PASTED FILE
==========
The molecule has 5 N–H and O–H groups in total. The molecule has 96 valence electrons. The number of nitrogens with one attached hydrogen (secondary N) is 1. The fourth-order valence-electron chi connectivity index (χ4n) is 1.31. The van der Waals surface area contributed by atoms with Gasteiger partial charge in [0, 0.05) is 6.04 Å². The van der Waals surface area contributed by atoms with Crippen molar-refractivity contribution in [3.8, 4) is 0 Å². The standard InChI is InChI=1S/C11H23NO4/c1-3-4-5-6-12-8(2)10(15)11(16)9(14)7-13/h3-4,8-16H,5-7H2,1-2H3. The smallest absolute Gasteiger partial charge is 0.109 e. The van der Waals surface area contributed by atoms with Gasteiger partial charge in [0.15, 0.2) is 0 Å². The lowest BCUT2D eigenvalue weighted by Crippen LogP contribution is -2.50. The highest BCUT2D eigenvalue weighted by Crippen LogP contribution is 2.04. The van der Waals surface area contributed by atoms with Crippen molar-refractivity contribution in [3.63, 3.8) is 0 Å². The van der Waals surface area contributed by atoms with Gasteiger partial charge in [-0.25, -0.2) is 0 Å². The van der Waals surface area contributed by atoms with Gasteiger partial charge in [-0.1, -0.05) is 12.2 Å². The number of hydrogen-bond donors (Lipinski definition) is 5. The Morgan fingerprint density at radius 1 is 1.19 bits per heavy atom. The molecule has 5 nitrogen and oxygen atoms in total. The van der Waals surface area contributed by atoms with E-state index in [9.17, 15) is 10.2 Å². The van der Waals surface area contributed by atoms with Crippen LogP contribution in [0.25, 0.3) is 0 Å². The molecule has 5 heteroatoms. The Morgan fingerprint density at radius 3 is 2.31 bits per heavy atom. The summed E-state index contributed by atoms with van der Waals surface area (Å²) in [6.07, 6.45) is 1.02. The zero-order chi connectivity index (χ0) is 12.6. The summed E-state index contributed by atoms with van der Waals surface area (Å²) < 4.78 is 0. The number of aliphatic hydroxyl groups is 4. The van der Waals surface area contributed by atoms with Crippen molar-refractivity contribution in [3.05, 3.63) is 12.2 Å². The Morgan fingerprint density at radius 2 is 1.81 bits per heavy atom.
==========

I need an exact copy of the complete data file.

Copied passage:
The molecule has 5 N–H and O–H groups in total. The molecule has 96 valence electrons. The number of nitrogens with one attached hydrogen (secondary N) is 1. The fourth-order valence-electron chi connectivity index (χ4n) is 1.31. The van der Waals surface area contributed by atoms with Gasteiger partial charge in [0, 0.05) is 6.04 Å². The van der Waals surface area contributed by atoms with Crippen molar-refractivity contribution in [3.8, 4) is 0 Å². The standard InChI is InChI=1S/C11H23NO4/c1-3-4-5-6-12-8(2)10(15)11(16)9(14)7-13/h3-4,8-16H,5-7H2,1-2H3. The smallest absolute Gasteiger partial charge is 0.109 e. The van der Waals surface area contributed by atoms with Gasteiger partial charge in [0.15, 0.2) is 0 Å². The lowest BCUT2D eigenvalue weighted by Crippen LogP contribution is -2.50. The highest BCUT2D eigenvalue weighted by Crippen LogP contribution is 2.04. The van der Waals surface area contributed by atoms with Crippen molar-refractivity contribution in [3.63, 3.8) is 0 Å². The van der Waals surface area contributed by atoms with Gasteiger partial charge in [-0.25, -0.2) is 0 Å². The van der Waals surface area contributed by atoms with Gasteiger partial charge in [-0.1, -0.05) is 12.2 Å². The number of hydrogen-bond donors (Lipinski definition) is 5. The Morgan fingerprint density at radius 1 is 1.19 bits per heavy atom. The molecule has 5 nitrogen and oxygen atoms in total. The van der Waals surface area contributed by atoms with E-state index in [9.17, 15) is 10.2 Å². The van der Waals surface area contributed by atoms with Crippen LogP contribution in [0.25, 0.3) is 0 Å². The molecule has 5 heteroatoms. The Morgan fingerprint density at radius 3 is 2.31 bits per heavy atom. The summed E-state index contributed by atoms with van der Waals surface area (Å²) in [6.07, 6.45) is 1.02. The zero-order chi connectivity index (χ0) is 12.6. The summed E-state index contributed by atoms with van der Waals surface area (Å²) < 4.78 is 0. The number of aliphatic hydroxyl groups is 4. The van der Waals surface area contributed by atoms with Crippen molar-refractivity contribution in [3.05, 3.63) is 12.2 Å². The Morgan fingerprint density at radius 2 is 1.81 bits per heavy atom.